Kitlinski v. Merit Systems Protection Board, 053117 FEDFED, 2016-1498

Court:United States Courts of Appeals, Court of Appeals for the Federal Circuit
Attorney:Kevin Edward Byrnes, The Law Offices of Kevin E. Byrnes, PLLC, Washington, DC, argued for petitioner. Stephen Fung, Office of the General Counsel, Merit Systems Protection Board, Washington, DC, argued for respondent. Also represented by Bryan G. Polisuk.
Judge Panel:Before Dyk, Bryson, and Chen, Circuit Judges.
Opinion Judge:Bryson, Circuit Judge.
Party Name:DAREK J. KITLINSKI, Petitioner v. MERIT SYSTEMS PROTECTION BOARD, Respondent
Case Date:May 31, 2017
Docket Nº:2016-1498
 
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DAREK J. KITLINSKI, Petitioner

v.

MERIT SYSTEMS PROTECTION BOARD, Respondent

No. 2016-1498

United States Court of Appeals, Federal Circuit

May 31, 2017

         Petition for review of the Merit Systems Protection Board in No. SF-4324-15-0088-I-1.

          Kevin Edward Byrnes, The Law Offices of Kevin E. Byrnes, PLLC, Washington, DC, argued for petitioner.

          Stephen Fung, Office of the General Counsel, Merit Systems Protection Board, Washington, DC, argued for respondent. Also represented by Bryan G. Polisuk.

          Before Dyk, Bryson, and Chen, Circuit Judges.

          Bryson, Circuit Judge.

         Petitioner Darek J. Kitlinski appeals from a decision of the Merit Systems Protection Board dismissing various claims he raised under the Uniformed Services Employment and Reemployment Rights Act of 1994 ("USERRA"), 38 U.S.C. § 4301-35. We affirm the Board's final order in part, but vacate and remand for further proceedings on Mr. Kitlinski's claim of a hostile work environment based on reprisal for his protected activity under USERRA.

         I

         During the period at issue in this case, Mr. Kitlinski was employed by the Drug Enforcement Administration ("DEA"), an agency within the U.S. Department of Justice. He was assigned to the DEA's field office in San Diego. At the same time, Mr. Kitlinski served as a reservist in the United States Coast Guard. In 2011, he was recalled to active duty in the Coast Guard, and for an extended period he served full-time at the Coast Guard headquarters in Washington, D.C.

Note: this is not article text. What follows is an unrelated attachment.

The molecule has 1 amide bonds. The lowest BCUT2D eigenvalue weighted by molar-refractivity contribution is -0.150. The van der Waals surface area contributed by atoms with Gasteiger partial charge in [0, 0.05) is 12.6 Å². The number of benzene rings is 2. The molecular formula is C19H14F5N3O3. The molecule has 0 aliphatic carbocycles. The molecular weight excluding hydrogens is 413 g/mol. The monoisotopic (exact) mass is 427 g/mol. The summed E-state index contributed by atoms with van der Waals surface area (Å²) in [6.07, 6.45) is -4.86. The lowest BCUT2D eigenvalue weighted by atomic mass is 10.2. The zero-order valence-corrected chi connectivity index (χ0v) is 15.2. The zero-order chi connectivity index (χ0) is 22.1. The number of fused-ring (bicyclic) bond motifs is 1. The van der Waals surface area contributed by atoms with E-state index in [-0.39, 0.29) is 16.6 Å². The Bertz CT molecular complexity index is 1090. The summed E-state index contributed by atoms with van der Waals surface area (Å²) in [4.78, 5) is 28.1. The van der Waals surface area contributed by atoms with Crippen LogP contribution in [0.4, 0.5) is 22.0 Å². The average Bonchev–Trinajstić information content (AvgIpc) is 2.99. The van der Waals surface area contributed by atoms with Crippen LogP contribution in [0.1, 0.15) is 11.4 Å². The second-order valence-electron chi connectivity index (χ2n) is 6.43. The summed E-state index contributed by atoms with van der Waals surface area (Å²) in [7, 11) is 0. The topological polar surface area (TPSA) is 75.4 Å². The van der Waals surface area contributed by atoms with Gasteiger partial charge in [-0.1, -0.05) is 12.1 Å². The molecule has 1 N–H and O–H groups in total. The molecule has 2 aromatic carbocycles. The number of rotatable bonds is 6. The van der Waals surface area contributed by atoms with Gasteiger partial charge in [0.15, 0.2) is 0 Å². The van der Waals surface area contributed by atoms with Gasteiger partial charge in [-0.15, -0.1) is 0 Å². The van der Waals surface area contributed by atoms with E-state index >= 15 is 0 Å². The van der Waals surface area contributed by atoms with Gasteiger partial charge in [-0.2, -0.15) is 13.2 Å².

Mr. Kitlinski has had several run-ins with the DEA. At the time of the events at issue in this case, Mr. Kitlinski had two USERRA complaints and an equal employment opportunity ("EEO") complaint pending against that agency. His USERRA complaints were based on the DEA's responses to his requests to be transferred from the DEA's San Diego field office to either the Washington, D.C., field office or DEA headquarters in Arlington, Virginia, where Mr. Kitlinski's wife worked. His EEO complaint alleged that the agency had unreasonably denied his request for a transfer and had failed to select him for two positions in DEA's Washington, D.C., Division. He alleged that the denial of his transfer request and his non-selection for the two Washington positions was the product of sex discrimination.

         On September 23, 2014, DEA representatives took Mr. Kitlinski's deposition in the pending EEO litigation. The deposition took place at the DEA headquarters. After Mr. Kitlinski finished his deposition and returned to his car, which was parked in a secure DEA parking lot, he discovered a Blackberry device bearing a DEA sticker under the hood of the car. He suspected that the device had been planted by agency officials while the car was parked in the DEA parking lot during his deposition, and that the device was intended to be used to track his location and record his conversations.